As for powering all of the above? We're still waiting for Windows Phone 8-specific battery rundown tests, but using the same WPBench test as before we regularly got 3:30, a whole hour more than the 8X. In more anecdotal use, too, we were easily getting a full day's regular use before we started reaching for the charging cable. If you ask us, the tradeoff that comes with a smaller battery is more than offset by the smaller screen it needs to power.
A recurring theme with the 8S is that its characteristics fall into one of two categories -- those it shares with the 8X, and those it shares with the Desire X. When it comes to the camera -- unfortunately for prospective 8S owners -- it falls into the latter category. And if you're a fan of self-portraits, you're definitely out of luck. No, there isn't a snapper up front. The performance of the rear camera, as we hinted, is similar to the Desire X. Although the two aren't exactly the same (the 8S has a 35mm lens, versus 24mm on the Desire), both share the same number of pixels, along with f/2.8 aperture.
The autofocus can be triggered by tapping the screen, which supports tap-to-focus. Alternatively, you can use the two-stage dedicated shutter button to focus more broadly, and fire off shots that way instead. We found that method more preferable, as we kept wanting to tap to focus, and then trigger a shot manually. Small details, but deleting stacks of unwanted photos is one of life's modern annoyances.
If you've used Windows Phone before, then you'll know the deal with the camera options, and there aren't any changes here. If you want a little more control, rather than leave the software to do its thing, you can change ISO, white balance, exposure, saturation and so on. There's also the usual collection of simple effects (e.g., sepia, grayscale). Still, there aren't any options for HDR or panorama shooting, which are becoming increasingly standard in other operating systems. All is not entirely lost in this department, however. There's always the option of "Lenses," which are essentially installable software updates that add extra functionality to the camera. These can include visual translators (point the camera at foreign text, etc.) and simple photo tools. In reality, they're essentially third-party apps, some free, some otherwise. But at the very least it means the door for HDR and Panorama features isn't entirely closed.
The short summary is that color quality seems to be at the mercy of the amount of natural light, with images soon looking a little bit washed out -- heaven forbid -- should it get a little cloudy outside.
And what of the photos themselves, you ask? Well, the best thing is to explore them for yourself, and as luck would have it, there's a gallery full of samples just above. But the short version is that color quality seems to be at the mercy of the amount of natural light, with images soon looking a little bit washed out, should it get a little cloudy outside. Likewise, if you're not a fan of the flash, then you'd better have a steady hand. If not, the camera will punish you with noise or blurry shots. Even when we took some photos of static objects in the middle of the day, the automatic exposure was long enough to cause softer edges on the object we were aiming for. That said, point the camera at something throwing out some good light, and it'll reward you with some nice, vivid pictures.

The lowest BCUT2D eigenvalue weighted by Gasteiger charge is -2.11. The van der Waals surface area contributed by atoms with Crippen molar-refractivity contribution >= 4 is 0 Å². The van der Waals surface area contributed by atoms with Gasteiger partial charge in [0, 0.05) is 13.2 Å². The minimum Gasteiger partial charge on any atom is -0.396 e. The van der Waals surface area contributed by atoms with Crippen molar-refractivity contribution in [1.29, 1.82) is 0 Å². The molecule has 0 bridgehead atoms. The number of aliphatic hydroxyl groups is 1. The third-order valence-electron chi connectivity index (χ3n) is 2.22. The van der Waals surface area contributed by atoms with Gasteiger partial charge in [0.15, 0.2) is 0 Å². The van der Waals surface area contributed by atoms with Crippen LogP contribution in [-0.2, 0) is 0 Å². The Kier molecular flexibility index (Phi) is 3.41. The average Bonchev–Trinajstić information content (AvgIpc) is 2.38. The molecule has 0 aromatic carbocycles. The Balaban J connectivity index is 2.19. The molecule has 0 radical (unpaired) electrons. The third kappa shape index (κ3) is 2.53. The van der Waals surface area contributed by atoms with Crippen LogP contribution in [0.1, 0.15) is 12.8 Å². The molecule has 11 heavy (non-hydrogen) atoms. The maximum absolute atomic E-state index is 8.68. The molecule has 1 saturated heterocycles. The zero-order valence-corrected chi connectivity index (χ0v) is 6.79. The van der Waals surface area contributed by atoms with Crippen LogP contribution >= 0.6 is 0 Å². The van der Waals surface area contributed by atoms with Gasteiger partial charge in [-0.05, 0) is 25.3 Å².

Video recording is equally prone to such situations. While the camera is capable of recording 720p (at 8 Mbps) and results can look great on the phone, viewing them on a desktop or some other, bigger screen can highlight small flaws. In particular, we noted the color warmth noticeably changed as we panned the camera around onto different subjects. Not ideal, but at the same time, for what most people will likely want from this camera, it's adequate. One other small gripe -- more with the operating system than the phone -- is that if you choose to share your video by email, it'll automatically compress it. In the event you want the original file (which we think should be most events), then you might want to opt for something like SkyDrive instead. The bonus of which being that once installed, it actually integrates very well into the camera roll feature.
Once again, there's little to add that we didn't already explore in our original review for Windows Phone 8, but HTC has ever so gently added its own touch to the OS in the form of some apps. In reality, what this amounts to is a pre-installed hub for news, weather and stock information, a Photo Enhancer app and a connection wizard. There's little else on offer here. But, that said, as Engadget is listed as one of the technology news sources, we're not entirely out of love with them. If however, you decide that that's simply not enough HTC-flavored apps, prod the tile for the Windows Phone store, and you'll see that there is also an option to go off and get a few more. Once again, though, there's little more on offer other than a simple converter app and the ubiquitous flashlight tool -- nothing you couldn't get anywhere else from other developers.
The other main software addition comes in the shape of Beats audio. This has been a feature of HTC phones for a while now, so it should come as no surprise to anyone who's used a previous device. If, however, you're one of the uninitiated, Beats audio "enhances" your music through proprietary preset equalization, changed to give your music more impact. Or, in our experience, it simply makes it louder -- in particular at the low and mid-high end of the spectrum (think bass and "sparkle"). Some will love it, others less so, but it's there so knock yourself out if you are in the former category.
When we got our hands on the 8X, we found it to be a worthy flagship, with a good balance of specifications and design. Fortunately for the 8S, much of the design DNA has carried over, which we like. Naturally, the spec sheet differs dramatically, but only as you would expect for a phone aimed at a more mainstream section of the market. Some people might not fancy the sound of a 1GHz dual-core chip or 5-megapixel camera, and these people should indeed look elsewhere. But, if you want a phone that looks good, is reasonably priced and just kinda gets the job done, then we're hard-pressed not to recommend the 8S. And until the Nokia Lumia 620 arrives, the 8S has the stage all to itself. So, if you're not looking to wait, we suggest you start thinking about color options.